Although isolated shorted field turns are undesirable, their existence is not necessarily a serious concern. If generator operation is satisfactory—that is, vibration levels are within spec and field current is not excessive—an immediate outage to perform the complicated and costly repair may not be warranted. In this situation, it may be practical to plan for a short-turn investigation and repair at the next scheduled outage.

Collector/brushholder rigging. There’s no direct monitoring of collector performance, other than measuring cooling-air temperatures in and out. Significant brush arcing will cause erratic readings on field temperature instrumentation, thus providing an indirect indication of possible trouble. Collector performance must be monitored by direct daily observation (access www.combinedcyclejournal.com/archives.html, click 1Q/2010, click “Maintaining carbon-brush collectors” on cover.

Because ongoing maintenance is needed to keep collectors functioning properly, they are a major cause of generator forced outages. There are particular concerns on small machines without the insulated cartridge brushholders that allow safe and easy online brush maintenance.

There is a special concern with designs not having constant-pressure springs because frequent contact with exciter voltage is necessary to keep spring pressure within correct limits. Fortunately, there are now direct drop-in retrofit brushholders available that incorporate insulated handles as well as constant-pressure springs.

Shaft currents can be destructive, so when problems or concerns arise about them, consider adding sensors to detect their presence. If a reliable insulation system has been applied to the proper bearings, and if good shaft grounding is maintained, the probability of damage caused by current flow should be small. But shaft-current measurement may be useful on machines where a concern exists.

Partial discharge

With good sensors and monitoring instrumentation, it is possible to obtain considerable information on machine condition from the PD occurring in the generator. Interpretation of the data’s significance is the most difficult aspect of partial-discharge testing. Equipment is available from several suppliers, including most OEMs. Sensors typically are installed on the line buss; installation is relatively simple (Fig 6).

Data analysis. Testing-company approaches to PD data analysis are not standardized. One major PD vendor has relatively simple procedures and instrumentation, and a very large database. This allows a generator owner’s engineering personnel to collect and analyze their own data with nominal training.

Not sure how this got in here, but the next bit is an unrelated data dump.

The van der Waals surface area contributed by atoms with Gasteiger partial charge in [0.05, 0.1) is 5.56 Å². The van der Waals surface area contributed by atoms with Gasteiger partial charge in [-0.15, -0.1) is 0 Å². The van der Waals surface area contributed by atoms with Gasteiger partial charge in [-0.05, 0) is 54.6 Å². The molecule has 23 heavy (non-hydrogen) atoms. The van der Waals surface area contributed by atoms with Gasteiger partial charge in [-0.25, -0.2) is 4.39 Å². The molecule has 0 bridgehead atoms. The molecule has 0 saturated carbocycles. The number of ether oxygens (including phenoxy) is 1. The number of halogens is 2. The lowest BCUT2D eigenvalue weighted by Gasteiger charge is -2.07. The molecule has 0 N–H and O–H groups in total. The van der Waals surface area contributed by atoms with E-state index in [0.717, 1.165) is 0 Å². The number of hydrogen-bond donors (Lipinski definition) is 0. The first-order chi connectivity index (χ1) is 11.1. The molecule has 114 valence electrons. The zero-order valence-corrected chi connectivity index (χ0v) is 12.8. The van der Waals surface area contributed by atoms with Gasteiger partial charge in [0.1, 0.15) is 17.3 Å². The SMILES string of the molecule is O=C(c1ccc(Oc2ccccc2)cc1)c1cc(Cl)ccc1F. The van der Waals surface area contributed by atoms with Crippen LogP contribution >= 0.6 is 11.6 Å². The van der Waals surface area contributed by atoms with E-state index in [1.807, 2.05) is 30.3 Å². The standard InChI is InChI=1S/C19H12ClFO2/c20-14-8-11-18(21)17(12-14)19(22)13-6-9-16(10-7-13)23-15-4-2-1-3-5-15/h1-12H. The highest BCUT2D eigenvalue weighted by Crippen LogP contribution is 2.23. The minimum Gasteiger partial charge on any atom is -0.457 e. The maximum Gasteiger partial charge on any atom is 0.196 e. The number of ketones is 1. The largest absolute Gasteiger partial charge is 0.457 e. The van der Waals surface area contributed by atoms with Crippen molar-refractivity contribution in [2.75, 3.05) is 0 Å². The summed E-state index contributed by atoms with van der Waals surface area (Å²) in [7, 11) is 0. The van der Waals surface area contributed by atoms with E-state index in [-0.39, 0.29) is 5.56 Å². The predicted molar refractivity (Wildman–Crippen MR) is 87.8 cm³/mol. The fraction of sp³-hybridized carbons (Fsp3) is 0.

Other testing vendors prefer to collect the data with their own personnel and instrumentation, and then forward the results to a central engineering group for analysis. Both approaches have given good results in monitoring generator performance.

In several cases, units have been removed from service to investigate high readings, thereby allowing the correction of significant problems before major damage occurred. While some judgment of winding quality is made on absolute readings, all vendors rely heavily on trending of readings over time for a given generator. A winding trending rapidly upward is monitored closely and, depending on readings, may be disassembled for inspection.

While PD monitoring now is common on generators, partial discharge generally is not a major destructive mechanism on mica-based insulation. But PD readings have been found very useful in monitoring stator windings for some critical deterioration mechanisms. Analysis of databases at testing companies with significant amounts of PD data indicate that serious maintenance issues have been found on about 6% of generators.

What can’t be monitored—yet

Some deterioration mechanisms not assessed by monitoring equipment are discussed below. Note that these important mechanisms often lead to in-service failures, some catastrophic.

Stator-bar vibration historically has been a significant root cause of service failure. It tends to cause relatively fast-acting forms of deterioration, with failure occurring within several months to a few years.

Unless bar vibration produces PD or sparking, it won’t be identified by any instrumentation available today. The vibration simply will continue—in most cases at an accelerated rate—until the insulation is worn thin and fails, or the vibration results in fractured and failed bar strand copper.